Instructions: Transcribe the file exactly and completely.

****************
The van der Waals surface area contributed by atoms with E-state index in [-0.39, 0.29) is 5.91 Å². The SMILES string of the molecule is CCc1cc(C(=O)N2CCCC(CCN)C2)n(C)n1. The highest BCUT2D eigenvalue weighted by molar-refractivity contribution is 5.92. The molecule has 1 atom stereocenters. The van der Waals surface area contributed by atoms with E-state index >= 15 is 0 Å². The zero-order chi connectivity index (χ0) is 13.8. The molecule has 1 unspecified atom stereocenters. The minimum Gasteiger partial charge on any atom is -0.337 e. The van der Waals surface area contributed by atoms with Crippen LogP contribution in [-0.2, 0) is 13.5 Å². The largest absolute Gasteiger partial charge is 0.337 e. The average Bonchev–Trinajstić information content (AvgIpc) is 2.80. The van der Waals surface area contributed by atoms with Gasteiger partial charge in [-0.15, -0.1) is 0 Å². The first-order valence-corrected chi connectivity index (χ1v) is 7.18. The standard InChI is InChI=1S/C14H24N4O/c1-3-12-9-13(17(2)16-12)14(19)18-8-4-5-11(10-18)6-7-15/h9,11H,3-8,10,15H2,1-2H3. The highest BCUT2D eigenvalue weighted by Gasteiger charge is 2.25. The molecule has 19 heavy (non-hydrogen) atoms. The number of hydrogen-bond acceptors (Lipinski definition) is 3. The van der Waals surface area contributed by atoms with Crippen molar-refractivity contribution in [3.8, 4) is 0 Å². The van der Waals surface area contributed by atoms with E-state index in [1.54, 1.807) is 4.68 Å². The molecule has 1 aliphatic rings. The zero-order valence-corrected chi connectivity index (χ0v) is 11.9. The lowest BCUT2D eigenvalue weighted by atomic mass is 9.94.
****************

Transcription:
The van der Waals surface area contributed by atoms with E-state index in [-0.39, 0.29) is 5.91 Å². The SMILES string of the molecule is CCc1cc(C(=O)N2CCCC(CCN)C2)n(C)n1. The highest BCUT2D eigenvalue weighted by molar-refractivity contribution is 5.92. The molecule has 1 atom stereocenters. The van der Waals surface area contributed by atoms with E-state index >= 15 is 0 Å². The zero-order chi connectivity index (χ0) is 13.8. The molecule has 1 unspecified atom stereocenters. The minimum Gasteiger partial charge on any atom is -0.337 e. The van der Waals surface area contributed by atoms with Crippen LogP contribution in [-0.2, 0) is 13.5 Å². The largest absolute Gasteiger partial charge is 0.337 e. The average Bonchev–Trinajstić information content (AvgIpc) is 2.80. The van der Waals surface area contributed by atoms with Gasteiger partial charge in [-0.15, -0.1) is 0 Å². The first-order valence-corrected chi connectivity index (χ1v) is 7.18. The standard InChI is InChI=1S/C14H24N4O/c1-3-12-9-13(17(2)16-12)14(19)18-8-4-5-11(10-18)6-7-15/h9,11H,3-8,10,15H2,1-2H3. The highest BCUT2D eigenvalue weighted by Gasteiger charge is 2.25. The molecule has 19 heavy (non-hydrogen) atoms. The number of hydrogen-bond acceptors (Lipinski definition) is 3. The van der Waals surface area contributed by atoms with Crippen molar-refractivity contribution in [3.8, 4) is 0 Å². The van der Waals surface area contributed by atoms with E-state index in [1.54, 1.807) is 4.68 Å². The molecule has 1 aliphatic rings. The zero-order valence-corrected chi connectivity index (χ0v) is 11.9. The lowest BCUT2D eigenvalue weighted by atomic mass is 9.94.